Monday, 16 December 2013

Joan Fontaine

"Last year I dreamt I went to Manderley again" are the first words spoken in Hitchcock's Rebecca (1940), in one of the more enigmatic opening sequences in film history. The words are spoken in voice-over by a woman whose name will never be known in the film, even though she is the leading character. But the name of the woman who plays that character is well-known. Joan Fontaine, or, originally Joan de Beauvoir de Havilland. She was born in Japan to English parents and she died yesterday in California, and in her sleep, 96 years old. She is one of the greatest of actresses, particularly in a number of haunting films of the 1940s where she combined fragility and stubbornness. Hitchcock's first films made in Hollywood are to some extent still British, Rebecca and Suspicion (1941), and Fontaine stars in both of them, wonderful and distressed. She was also in Jane Eyre (Robert Stevenson 1943) and the excellent Ivy (Sam Wood 1947), both also set in England. But great as they were, it is Letter From an Unknown Woman (1948) that is the sublime high point of her career, one of the best films ever made, a perfect art work with director Max Ophüls and Fontaine a match made in heaven. (I wrote about it here.)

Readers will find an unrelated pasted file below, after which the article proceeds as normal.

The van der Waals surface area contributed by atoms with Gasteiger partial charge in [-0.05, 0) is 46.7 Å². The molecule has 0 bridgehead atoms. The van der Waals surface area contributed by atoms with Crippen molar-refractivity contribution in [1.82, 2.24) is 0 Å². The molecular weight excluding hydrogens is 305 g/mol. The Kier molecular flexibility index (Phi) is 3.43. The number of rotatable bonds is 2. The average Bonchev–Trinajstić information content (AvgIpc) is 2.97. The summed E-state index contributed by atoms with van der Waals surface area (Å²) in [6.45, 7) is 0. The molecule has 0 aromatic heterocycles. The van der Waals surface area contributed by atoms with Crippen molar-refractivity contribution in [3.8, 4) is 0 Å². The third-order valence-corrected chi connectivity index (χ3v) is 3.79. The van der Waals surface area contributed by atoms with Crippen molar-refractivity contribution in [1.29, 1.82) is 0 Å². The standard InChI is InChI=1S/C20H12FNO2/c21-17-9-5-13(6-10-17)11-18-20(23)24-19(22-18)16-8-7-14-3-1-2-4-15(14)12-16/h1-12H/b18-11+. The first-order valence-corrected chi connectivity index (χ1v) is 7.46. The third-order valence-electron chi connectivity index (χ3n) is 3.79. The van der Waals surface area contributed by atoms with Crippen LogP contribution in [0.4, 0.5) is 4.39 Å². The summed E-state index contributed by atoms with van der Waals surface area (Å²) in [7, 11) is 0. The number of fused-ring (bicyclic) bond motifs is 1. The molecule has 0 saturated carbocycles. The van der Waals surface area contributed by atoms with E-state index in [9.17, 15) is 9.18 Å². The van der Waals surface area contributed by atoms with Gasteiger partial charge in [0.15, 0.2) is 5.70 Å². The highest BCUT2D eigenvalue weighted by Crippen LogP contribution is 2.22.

I have seen less of her later work, which was mostly on TV from the 1950s and onwards. Among the films I have seen are The Bigamist (Ida Lupino 1953), Beyond a Reasonable Doubt (Fritz Lang 1956) and Until They Sail (Robert Wise 1957), this time playing a New Zealand woman, one of four sisters during World War 2. The films are all good, but of these three I have a particularly weak spot for Until They Sail.

Here are two clips, the first is from Letter From an Unknown Woman, the second from Suspicion, although admittedly it has more of Hitchcock than Fontaine in it. She did win an Oscar for that part though, the only time anybody won an acting award from being directed by Hitch.





And here is the whole of The Bigamist:



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(Hitchcock's first really American film is the odd one out in his career, Mr and Mrs Smith (1942), the not very good screwball comedy.)

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